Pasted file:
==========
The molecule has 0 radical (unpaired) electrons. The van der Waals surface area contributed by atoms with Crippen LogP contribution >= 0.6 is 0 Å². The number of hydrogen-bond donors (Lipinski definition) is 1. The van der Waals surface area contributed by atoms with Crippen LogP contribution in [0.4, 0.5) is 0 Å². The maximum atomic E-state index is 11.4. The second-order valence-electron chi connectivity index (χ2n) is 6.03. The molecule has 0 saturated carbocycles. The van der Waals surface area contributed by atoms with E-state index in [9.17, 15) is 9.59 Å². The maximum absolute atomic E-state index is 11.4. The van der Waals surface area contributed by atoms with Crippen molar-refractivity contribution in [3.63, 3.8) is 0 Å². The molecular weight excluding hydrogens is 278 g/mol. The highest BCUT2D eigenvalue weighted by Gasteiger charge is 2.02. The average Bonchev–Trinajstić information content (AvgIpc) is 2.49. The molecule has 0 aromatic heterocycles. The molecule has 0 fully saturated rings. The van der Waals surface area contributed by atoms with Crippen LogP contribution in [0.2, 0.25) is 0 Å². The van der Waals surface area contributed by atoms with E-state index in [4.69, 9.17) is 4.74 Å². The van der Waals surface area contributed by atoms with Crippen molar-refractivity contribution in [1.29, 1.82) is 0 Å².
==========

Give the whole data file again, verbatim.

The molecule has 0 radical (unpaired) electrons. The van der Waals surface area contributed by atoms with Crippen LogP contribution >= 0.6 is 0 Å². The number of hydrogen-bond donors (Lipinski definition) is 1. The van der Waals surface area contributed by atoms with Crippen LogP contribution in [0.4, 0.5) is 0 Å². The maximum atomic E-state index is 11.4. The second-order valence-electron chi connectivity index (χ2n) is 6.03. The molecule has 0 saturated carbocycles. The van der Waals surface area contributed by atoms with E-state index in [9.17, 15) is 9.59 Å². The maximum absolute atomic E-state index is 11.4. The van der Waals surface area contributed by atoms with Crippen molar-refractivity contribution in [3.63, 3.8) is 0 Å². The molecular weight excluding hydrogens is 278 g/mol. The highest BCUT2D eigenvalue weighted by Gasteiger charge is 2.02. The average Bonchev–Trinajstić information content (AvgIpc) is 2.49. The molecule has 0 aromatic heterocycles. The molecule has 0 fully saturated rings. The van der Waals surface area contributed by atoms with Crippen LogP contribution in [0.2, 0.25) is 0 Å². The van der Waals surface area contributed by atoms with E-state index in [4.69, 9.17) is 4.74 Å². The van der Waals surface area contributed by atoms with Crippen molar-refractivity contribution in [1.29, 1.82) is 0 Å².